Twenty-Eighth Sunday: All is Grace

In last week’s readings we learned about living by faith.  In this week’s, Jesus tells the leper who was cleansed, “your faith has saved you.”  In fact, this week’s readings take us deeper into the grace in which we have faith.

St. Dominic, Fra Angelico

St. Dominic, Fra Angelico

The readings begin with Naaman the Syrian.  Naaman, you’ll remember, came to Elisha to be cleansed of his leprosy.  Elisha sent him to wash in the River Jordan, which was surprising.

Naaman’s response teaches us much about grace.  First he acknowledges the God of Israel, and responds, “Please accept a gift from your servant.”  Literally, it’s a blessing, or benediction.  God has given Naaman a gift or a blessing, and Naaman wants to repay him.  Perfectly respectable.

But Elisha says, “As the LORD lives” – he invokes the unspeakable name of the unfathomable God of Israel – “whom I serve, I will not take it.” And Naaman learns a new approach: “If you will not accept, please let me, your servant, have two mule-loads of earth,” so that when he goes back to Syria, he can worship God on the soil of God’s blessed land.

The moral of the story is that our relationship with God is not quid-pro-quo, it’s not about trading blessings, paying God back and making things even.  Elisha leads Naaman from a response that tries to bless God back to a response that merely continues to receive God’s blessing.

We don’t buy grace.  It is a free, unmerited gift.  A gift, yes, that changes our lives, that makes us new.  But nothing we can pay back.

***

We are spending seven weeks on Paul’s two letters to Timothy.  In this week’s reading, from Second Timothy, Paul again speaks of the inequality of God’s power and ours.  Paul is “suffering” for the gospel, “even to the point of chains, like a criminal.”  On one level, Paul is doing something very meritorious.

But Paul makes a play on words.  He is in chains, “But the word of God is not chained.”   I am weak and he is strong.  I willingly boast of my weakness.  What Paul can do for the Gospel is just to show that it’s not Paul who makes the Gospel powerful, but God.  He is not the hero, God is.

He quotes a little song, or saying.  “If we have died with him we shall also live with him” – all we can do is die, but he can raise the dead to new life.  “If we persevere we shall also reign with him.”  Literally, it’s “if we stay under”: a bit less active than “persevering,” we just cling to him – and he reigns, and brings us to his reign.

“If we deny him he will deny us.  But if we are unfaithful he remains faithful, for he cannot deny himself.”  The only unforgivable sin is the sin against the Holy Spirit – the only sin that cannot be healed is the one that we don’t bring to Jesus – the only way he will turn away from us is if we turn away from him, push him out of our life.  And yet he remains faithful, not because we are good, but because he is.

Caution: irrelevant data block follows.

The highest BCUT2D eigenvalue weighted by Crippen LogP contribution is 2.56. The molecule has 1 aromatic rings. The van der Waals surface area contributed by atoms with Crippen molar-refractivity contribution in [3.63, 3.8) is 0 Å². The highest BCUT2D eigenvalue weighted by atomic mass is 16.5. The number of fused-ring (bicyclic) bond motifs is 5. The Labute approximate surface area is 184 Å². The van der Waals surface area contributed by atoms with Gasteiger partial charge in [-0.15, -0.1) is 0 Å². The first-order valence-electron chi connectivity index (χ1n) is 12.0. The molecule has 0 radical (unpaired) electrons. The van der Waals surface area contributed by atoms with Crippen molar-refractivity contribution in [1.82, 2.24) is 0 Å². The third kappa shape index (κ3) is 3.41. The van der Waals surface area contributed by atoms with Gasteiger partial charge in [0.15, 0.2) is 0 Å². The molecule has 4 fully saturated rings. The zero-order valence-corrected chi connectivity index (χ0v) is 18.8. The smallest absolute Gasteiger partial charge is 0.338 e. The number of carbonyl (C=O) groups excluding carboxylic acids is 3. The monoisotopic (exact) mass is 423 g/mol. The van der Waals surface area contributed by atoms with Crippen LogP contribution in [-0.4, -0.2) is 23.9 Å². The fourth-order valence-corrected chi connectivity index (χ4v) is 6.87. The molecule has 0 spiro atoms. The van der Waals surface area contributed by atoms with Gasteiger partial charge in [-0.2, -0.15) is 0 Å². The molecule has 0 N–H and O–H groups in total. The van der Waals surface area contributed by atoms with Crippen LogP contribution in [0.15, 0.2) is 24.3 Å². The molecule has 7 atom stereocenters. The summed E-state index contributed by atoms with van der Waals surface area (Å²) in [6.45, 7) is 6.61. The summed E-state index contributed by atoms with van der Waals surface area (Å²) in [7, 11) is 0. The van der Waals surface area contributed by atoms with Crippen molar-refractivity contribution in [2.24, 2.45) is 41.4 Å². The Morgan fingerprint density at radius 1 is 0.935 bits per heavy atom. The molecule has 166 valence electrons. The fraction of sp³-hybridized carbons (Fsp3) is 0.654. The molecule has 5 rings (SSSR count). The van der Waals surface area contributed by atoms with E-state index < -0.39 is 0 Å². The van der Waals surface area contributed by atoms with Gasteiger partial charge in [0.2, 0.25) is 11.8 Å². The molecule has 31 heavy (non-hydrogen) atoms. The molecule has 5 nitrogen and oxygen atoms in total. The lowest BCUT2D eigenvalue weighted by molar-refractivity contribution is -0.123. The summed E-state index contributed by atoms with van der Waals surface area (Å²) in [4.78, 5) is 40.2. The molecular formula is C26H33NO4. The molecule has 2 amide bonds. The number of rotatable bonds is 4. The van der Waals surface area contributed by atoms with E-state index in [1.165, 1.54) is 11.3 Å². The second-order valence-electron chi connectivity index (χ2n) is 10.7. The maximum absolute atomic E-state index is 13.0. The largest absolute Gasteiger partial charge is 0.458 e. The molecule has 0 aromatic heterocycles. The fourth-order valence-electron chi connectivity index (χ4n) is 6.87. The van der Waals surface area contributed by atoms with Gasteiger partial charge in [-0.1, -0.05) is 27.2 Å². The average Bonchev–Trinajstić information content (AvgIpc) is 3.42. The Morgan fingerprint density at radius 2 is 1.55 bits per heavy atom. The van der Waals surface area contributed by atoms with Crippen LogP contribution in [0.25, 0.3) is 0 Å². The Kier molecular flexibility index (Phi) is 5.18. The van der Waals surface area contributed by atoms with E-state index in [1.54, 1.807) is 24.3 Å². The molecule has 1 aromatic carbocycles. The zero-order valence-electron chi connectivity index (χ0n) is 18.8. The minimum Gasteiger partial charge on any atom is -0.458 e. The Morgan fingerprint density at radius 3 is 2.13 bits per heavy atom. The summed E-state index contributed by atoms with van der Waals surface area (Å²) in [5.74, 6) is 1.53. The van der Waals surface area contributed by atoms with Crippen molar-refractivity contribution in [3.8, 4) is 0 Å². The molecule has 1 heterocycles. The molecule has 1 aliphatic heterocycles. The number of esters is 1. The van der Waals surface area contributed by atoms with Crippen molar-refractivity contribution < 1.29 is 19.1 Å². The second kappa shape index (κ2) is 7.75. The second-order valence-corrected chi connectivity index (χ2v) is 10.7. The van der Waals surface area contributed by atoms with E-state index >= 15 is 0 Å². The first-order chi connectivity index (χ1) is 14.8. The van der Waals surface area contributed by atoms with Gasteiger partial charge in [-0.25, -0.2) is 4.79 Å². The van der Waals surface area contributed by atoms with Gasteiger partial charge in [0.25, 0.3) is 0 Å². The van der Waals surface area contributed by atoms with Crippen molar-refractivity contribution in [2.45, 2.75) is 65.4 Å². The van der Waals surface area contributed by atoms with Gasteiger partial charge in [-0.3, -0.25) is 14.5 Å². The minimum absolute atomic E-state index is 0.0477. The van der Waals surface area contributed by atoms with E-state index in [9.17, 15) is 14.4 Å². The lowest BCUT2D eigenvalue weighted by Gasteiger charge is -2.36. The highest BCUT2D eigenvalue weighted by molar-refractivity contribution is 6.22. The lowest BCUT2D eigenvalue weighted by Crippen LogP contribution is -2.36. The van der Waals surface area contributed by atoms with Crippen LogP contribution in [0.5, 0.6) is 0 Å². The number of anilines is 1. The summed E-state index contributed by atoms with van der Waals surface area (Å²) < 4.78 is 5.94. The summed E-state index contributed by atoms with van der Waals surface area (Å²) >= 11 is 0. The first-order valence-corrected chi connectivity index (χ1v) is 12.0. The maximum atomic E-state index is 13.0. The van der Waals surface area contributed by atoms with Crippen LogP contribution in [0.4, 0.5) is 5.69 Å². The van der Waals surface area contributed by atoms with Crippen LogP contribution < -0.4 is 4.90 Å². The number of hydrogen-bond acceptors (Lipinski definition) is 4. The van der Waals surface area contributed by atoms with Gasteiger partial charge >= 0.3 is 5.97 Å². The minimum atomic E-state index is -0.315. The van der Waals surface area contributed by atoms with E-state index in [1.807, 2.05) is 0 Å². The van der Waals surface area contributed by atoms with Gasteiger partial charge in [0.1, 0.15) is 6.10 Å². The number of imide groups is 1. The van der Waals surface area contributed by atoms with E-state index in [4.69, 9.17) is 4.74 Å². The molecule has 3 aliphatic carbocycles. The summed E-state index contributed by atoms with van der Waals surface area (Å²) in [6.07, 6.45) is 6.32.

All is grace.  I am weak but he is strong.  I gladly boast of my weakness, for when I am weak, then I am strong.

***

In the Gospel, Jesus heals ten lepers, who have all asked his mercy – but only one returned to thank him.  All were healed of their bodily disease, but only to one does he say, “Your faith has saved you.”  Faith is the recognition of grace, the knowledge that it is God who has done it.  And that is the more radical healing.

Oh, we are changed, healed morally, just as the leper was really healed.  Don’t get me wrong: “all grace” doesn’t mean that we remain the same.  Grace heals us.  Grace makes us holy.  Grace even, in the language of St. Thomas, makes us “merit” heaven, makes us in some sense worthy of God’s grace.  We are called to be changed.  But that change doesn’t begin with us.  It is Jesus who heals us, not we ourselves.  We are justified not by works but by God’s grace – and so too, the Council of Trent and St. Thomas will say, along with St. Paul, we are saved by faith, by our discovery of God’s promise to save us.

And the heart of the matter is not the healing, which all ten lepers received, but the recognition of the healing, the return upon grace to acknowledge that it is grace, that this is God’s work in me.  To be changed would be nothing if we did not return to give thanks.  He makes us holy so that we can worship.

In Latin, as in Spanish, grace is both the word for a free gift and the way you say thank you.  Gracias, they say in Spanish: free gift!  Wow, thank you!

For what works of God in you do you need to return to give thanks?

eric.m.johnston

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